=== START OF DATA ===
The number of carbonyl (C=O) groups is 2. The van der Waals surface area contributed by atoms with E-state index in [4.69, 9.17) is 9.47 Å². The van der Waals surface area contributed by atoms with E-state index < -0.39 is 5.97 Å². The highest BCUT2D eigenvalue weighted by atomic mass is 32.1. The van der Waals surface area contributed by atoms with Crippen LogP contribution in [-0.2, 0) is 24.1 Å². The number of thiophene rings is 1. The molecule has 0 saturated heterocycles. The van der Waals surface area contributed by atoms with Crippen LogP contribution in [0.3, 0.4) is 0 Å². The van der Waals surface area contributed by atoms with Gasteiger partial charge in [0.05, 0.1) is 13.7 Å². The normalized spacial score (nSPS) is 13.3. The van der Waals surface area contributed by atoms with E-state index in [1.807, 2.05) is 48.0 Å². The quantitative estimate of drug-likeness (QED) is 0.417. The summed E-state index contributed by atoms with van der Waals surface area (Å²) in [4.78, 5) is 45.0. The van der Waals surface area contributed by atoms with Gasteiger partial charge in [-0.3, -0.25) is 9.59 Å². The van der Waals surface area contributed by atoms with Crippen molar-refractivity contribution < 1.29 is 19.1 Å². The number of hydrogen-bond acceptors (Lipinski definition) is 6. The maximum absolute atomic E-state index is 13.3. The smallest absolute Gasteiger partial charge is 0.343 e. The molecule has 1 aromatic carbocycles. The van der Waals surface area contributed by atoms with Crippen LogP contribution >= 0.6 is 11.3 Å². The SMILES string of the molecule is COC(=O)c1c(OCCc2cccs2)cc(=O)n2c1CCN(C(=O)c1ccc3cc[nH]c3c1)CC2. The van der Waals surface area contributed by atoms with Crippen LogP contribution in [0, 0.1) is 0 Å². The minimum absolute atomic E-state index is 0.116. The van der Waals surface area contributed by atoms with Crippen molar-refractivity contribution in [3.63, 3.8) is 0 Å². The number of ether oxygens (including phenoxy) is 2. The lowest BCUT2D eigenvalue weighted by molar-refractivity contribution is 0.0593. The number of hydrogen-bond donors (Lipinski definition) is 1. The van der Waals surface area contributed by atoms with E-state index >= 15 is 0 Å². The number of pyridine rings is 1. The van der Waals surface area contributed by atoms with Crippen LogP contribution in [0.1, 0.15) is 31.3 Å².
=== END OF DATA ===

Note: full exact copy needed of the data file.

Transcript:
The number of carbonyl (C=O) groups is 2. The van der Waals surface area contributed by atoms with E-state index in [4.69, 9.17) is 9.47 Å². The van der Waals surface area contributed by atoms with E-state index < -0.39 is 5.97 Å². The highest BCUT2D eigenvalue weighted by atomic mass is 32.1. The van der Waals surface area contributed by atoms with Crippen LogP contribution in [-0.2, 0) is 24.1 Å². The number of thiophene rings is 1. The molecule has 0 saturated heterocycles. The van der Waals surface area contributed by atoms with Crippen LogP contribution in [0.3, 0.4) is 0 Å². The van der Waals surface area contributed by atoms with Gasteiger partial charge in [0.05, 0.1) is 13.7 Å². The normalized spacial score (nSPS) is 13.3. The van der Waals surface area contributed by atoms with E-state index in [1.807, 2.05) is 48.0 Å². The quantitative estimate of drug-likeness (QED) is 0.417. The summed E-state index contributed by atoms with van der Waals surface area (Å²) in [4.78, 5) is 45.0. The van der Waals surface area contributed by atoms with Gasteiger partial charge in [-0.3, -0.25) is 9.59 Å². The van der Waals surface area contributed by atoms with Crippen molar-refractivity contribution < 1.29 is 19.1 Å². The number of hydrogen-bond acceptors (Lipinski definition) is 6. The maximum absolute atomic E-state index is 13.3. The smallest absolute Gasteiger partial charge is 0.343 e. The molecule has 1 aromatic carbocycles. The van der Waals surface area contributed by atoms with Crippen LogP contribution >= 0.6 is 11.3 Å². The SMILES string of the molecule is COC(=O)c1c(OCCc2cccs2)cc(=O)n2c1CCN(C(=O)c1ccc3cc[nH]c3c1)CC2. The van der Waals surface area contributed by atoms with Crippen LogP contribution in [0, 0.1) is 0 Å². The minimum absolute atomic E-state index is 0.116. The van der Waals surface area contributed by atoms with Crippen molar-refractivity contribution in [3.63, 3.8) is 0 Å². The number of ether oxygens (including phenoxy) is 2. The lowest BCUT2D eigenvalue weighted by molar-refractivity contribution is 0.0593. The number of hydrogen-bond donors (Lipinski definition) is 1. The van der Waals surface area contributed by atoms with E-state index >= 15 is 0 Å². The number of pyridine rings is 1. The van der Waals surface area contributed by atoms with Crippen LogP contribution in [0.1, 0.15) is 31.3 Å².